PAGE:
|Publication number||US4967416 A|
|Application number||US 07/486,638|
|Publication date||Oct 30, 1990|
|Filing date||Feb 28, 1990|
|Priority date||Feb 28, 1990|
|Publication number||07486638, 486638, US 4967416 A, US 4967416A, US-A-4967416, US4967416 A, US4967416A|
|Inventors||Leon Esterowitz, Roger E. Allen|
|Original Assignee||The United States Of America As Represented By The Secretary Of The Navy|
|Export Citation||BiBTeX, EndNote, RefMan|
|Patent Citations (2), Referenced by (32), Classifications (13), Legal Events (6)|
|External Links: USPTO, USPTO Assignment, Espacenet|
1. Field of the Invention
The present invention relates to lasers and particularly to a diode-pumped, fiber laser doped with thulium activator ions for producing an output CW laser emission at a wavelength of substantially 2.3 microns.
2. Description of the Prior Art
In low power applications, such as in telecommunications and in medical and sensing applications, the use of fiber lasers is becoming more and more important.
In a typical fiber laser a rare earth, such as erbium, neodymium, terbium or praseodymium, is doped into the core of an optical fiber to provide an active gain medium for the fiber laser. Typically, the optical fiber is comprised of silica. The input end of the fiber laser is pumped with optical radiation to produce lasing action in the fiber laser at a wavelength essentially determined by the dopant and the mirror reflectivities. The doped optical fiber is included in the laser resonant cavity of the fiber laser.
A major disadvantage of using a silica fiber as the host optical fiber for the dopant rare earth is that a silica fiber is not suitable for transmitting wavelengths longer than 2 microns. The reason for this is that there is too much attenuation of light in the silica fiber at wavelengths above 2 microns.
Intense research and development have been conducted in the area of fluorozirconate (ZrBaLaNa or ZBLAN) glasses to produce ultra-low-loss fibers for optical communications. Minimum transmission losses in ZBLAN fibers occur over the wavelength range between 2 and 3 microns. It is, therefore, highly desirable to develop ZBLAN rare earth fiber lasers in this wavelength range.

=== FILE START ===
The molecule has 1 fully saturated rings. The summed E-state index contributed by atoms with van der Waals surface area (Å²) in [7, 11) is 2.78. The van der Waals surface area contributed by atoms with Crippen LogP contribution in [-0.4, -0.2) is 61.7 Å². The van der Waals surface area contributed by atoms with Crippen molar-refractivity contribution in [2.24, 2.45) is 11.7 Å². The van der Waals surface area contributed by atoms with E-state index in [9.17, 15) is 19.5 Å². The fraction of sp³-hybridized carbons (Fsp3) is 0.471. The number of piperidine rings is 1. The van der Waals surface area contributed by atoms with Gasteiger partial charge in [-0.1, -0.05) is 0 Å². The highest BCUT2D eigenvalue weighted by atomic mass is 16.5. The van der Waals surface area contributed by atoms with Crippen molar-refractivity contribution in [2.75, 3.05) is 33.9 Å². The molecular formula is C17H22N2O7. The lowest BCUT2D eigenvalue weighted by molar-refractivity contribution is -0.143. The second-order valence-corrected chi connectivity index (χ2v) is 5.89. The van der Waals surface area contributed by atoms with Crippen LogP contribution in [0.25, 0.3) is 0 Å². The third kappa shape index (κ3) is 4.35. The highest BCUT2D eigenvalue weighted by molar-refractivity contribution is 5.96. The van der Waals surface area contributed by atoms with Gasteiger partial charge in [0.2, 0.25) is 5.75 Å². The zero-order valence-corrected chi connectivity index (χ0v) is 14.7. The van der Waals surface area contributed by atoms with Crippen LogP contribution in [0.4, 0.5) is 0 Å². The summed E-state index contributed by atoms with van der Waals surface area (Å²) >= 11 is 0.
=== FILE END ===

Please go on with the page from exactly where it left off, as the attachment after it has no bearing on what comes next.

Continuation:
The first demonstration of a 2.3 micron, thulium-doped, ZBLAN fiber laser was demonstrated by Leon Esterowitz and Roger Allen, the inventors in the present application. Pulsed operation was achieved by pumping with a pulsed alexandrite laser. The work was presented at the Lasers '87 Conference in December 1987, at the IEEE/LEO's '88 Annual Conference in November 1988 and at the Conference on Lasers and Electro-Optics in April 1988, and was published in "Electronics Letters", Vol. 24, No. 17, pp. 1104-1106, Aug. 18, 1988. The fiber laser did not operate in the continuous wave mode and was inconveniently pumped by a large alexandrite laser.
Accordingly, one object of the invention is to provide a thulium-doped fluorozirconate fiber laser pumped by a laser diode source.
Another object of the invention is to provide a laser diode-pumped, CW, 2.3 micron, fiber laser and method for operating same.
Another object of the invention is to provide a room-temperature, laser diode-pumped, thulium-doped, fluoride fiber laser for producing a CW laser emission at substantially 2.3 microns.
Another object of the invention is to continuously pump a thulium-doped fiber laser with a CW pump radiation to enable the fiber laser to produce a CW laser radiation at substantially 2.3 microns.
Another object of the invention is to provide a fiber laser doped with thulium activator ions to produce an output CW laser emission at a wavelength in the range of substantially 2.2 to 2.5 microns when the fiber laser is pumped by a CW pump beam from a laser diode source.
A further object of the invention is to provide a continuous wave laser emission at substantially 2.3 microns in a thulium-doped fluorozirconate fiber laser.
These and other objects of the invention are achieved by providing a laser system comprising a laser diode source for producing a CW pump beam at a preselected wavelength, and a fiber laser doped with thulium activator ions to produce an output CW laser emission at a wavelength of substantially 2.3 microns when the fiber laser is pumped by the CW pump beam.
These and other objects, features and advantages of the invention, as well as the invention itself, will become better understood by reference to the following detailed description when considered in connection with the accompanying drawings wherein like reference numerals designate identical or corresponding parts throughout the several views and wherein:
FIG. 1 illustrates a preferred embodiment of the invention;
FIG. 2 illustrates an energy level diagram of trivalent thulium, indicating the 2.3 micron lasing transition; and
FIG. 3 illustrates the fiber laser output power at 2.3 microns as a function of pump power launched into the fiber 17 and with a 2% output coupling.